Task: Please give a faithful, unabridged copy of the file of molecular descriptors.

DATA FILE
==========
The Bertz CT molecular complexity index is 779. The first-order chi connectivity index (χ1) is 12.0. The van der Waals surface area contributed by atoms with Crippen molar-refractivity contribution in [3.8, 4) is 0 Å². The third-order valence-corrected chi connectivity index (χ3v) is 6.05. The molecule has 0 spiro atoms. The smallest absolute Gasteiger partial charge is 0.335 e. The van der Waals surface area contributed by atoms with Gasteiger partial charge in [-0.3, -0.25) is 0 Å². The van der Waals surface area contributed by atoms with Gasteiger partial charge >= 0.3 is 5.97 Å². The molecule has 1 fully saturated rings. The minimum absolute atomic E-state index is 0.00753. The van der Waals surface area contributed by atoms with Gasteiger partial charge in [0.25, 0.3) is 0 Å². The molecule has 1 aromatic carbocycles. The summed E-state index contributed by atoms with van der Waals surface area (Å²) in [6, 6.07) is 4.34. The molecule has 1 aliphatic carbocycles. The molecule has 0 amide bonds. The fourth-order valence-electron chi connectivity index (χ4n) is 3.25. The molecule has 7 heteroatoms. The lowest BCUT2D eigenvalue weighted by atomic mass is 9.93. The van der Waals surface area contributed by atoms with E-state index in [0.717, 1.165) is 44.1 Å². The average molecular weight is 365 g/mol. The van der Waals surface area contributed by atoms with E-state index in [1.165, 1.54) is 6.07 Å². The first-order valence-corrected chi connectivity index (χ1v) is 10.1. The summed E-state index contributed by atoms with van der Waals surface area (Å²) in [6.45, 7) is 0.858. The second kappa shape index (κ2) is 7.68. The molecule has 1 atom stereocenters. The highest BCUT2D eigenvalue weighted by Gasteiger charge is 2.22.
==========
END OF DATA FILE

The Bertz CT molecular complexity index is 779. The first-order chi connectivity index (χ1) is 12.0. The van der Waals surface area contributed by atoms with Crippen molar-refractivity contribution in [3.8, 4) is 0 Å². The third-order valence-corrected chi connectivity index (χ3v) is 6.05. The molecule has 0 spiro atoms. The smallest absolute Gasteiger partial charge is 0.335 e. The van der Waals surface area contributed by atoms with Gasteiger partial charge in [-0.3, -0.25) is 0 Å². The van der Waals surface area contributed by atoms with Gasteiger partial charge >= 0.3 is 5.97 Å². The molecule has 1 fully saturated rings. The minimum absolute atomic E-state index is 0.00753. The van der Waals surface area contributed by atoms with Gasteiger partial charge in [0.25, 0.3) is 0 Å². The molecule has 1 aromatic carbocycles. The summed E-state index contributed by atoms with van der Waals surface area (Å²) in [6, 6.07) is 4.34. The molecule has 1 aliphatic carbocycles. The molecule has 0 amide bonds. The fourth-order valence-electron chi connectivity index (χ4n) is 3.25. The molecule has 7 heteroatoms. The lowest BCUT2D eigenvalue weighted by atomic mass is 9.93. The van der Waals surface area contributed by atoms with E-state index in [0.717, 1.165) is 44.1 Å². The average molecular weight is 365 g/mol. The van der Waals surface area contributed by atoms with E-state index in [1.165, 1.54) is 6.07 Å². The first-order valence-corrected chi connectivity index (χ1v) is 10.1. The summed E-state index contributed by atoms with van der Waals surface area (Å²) in [6.45, 7) is 0.858. The second kappa shape index (κ2) is 7.68. The molecule has 1 atom stereocenters. The highest BCUT2D eigenvalue weighted by Gasteiger charge is 2.22.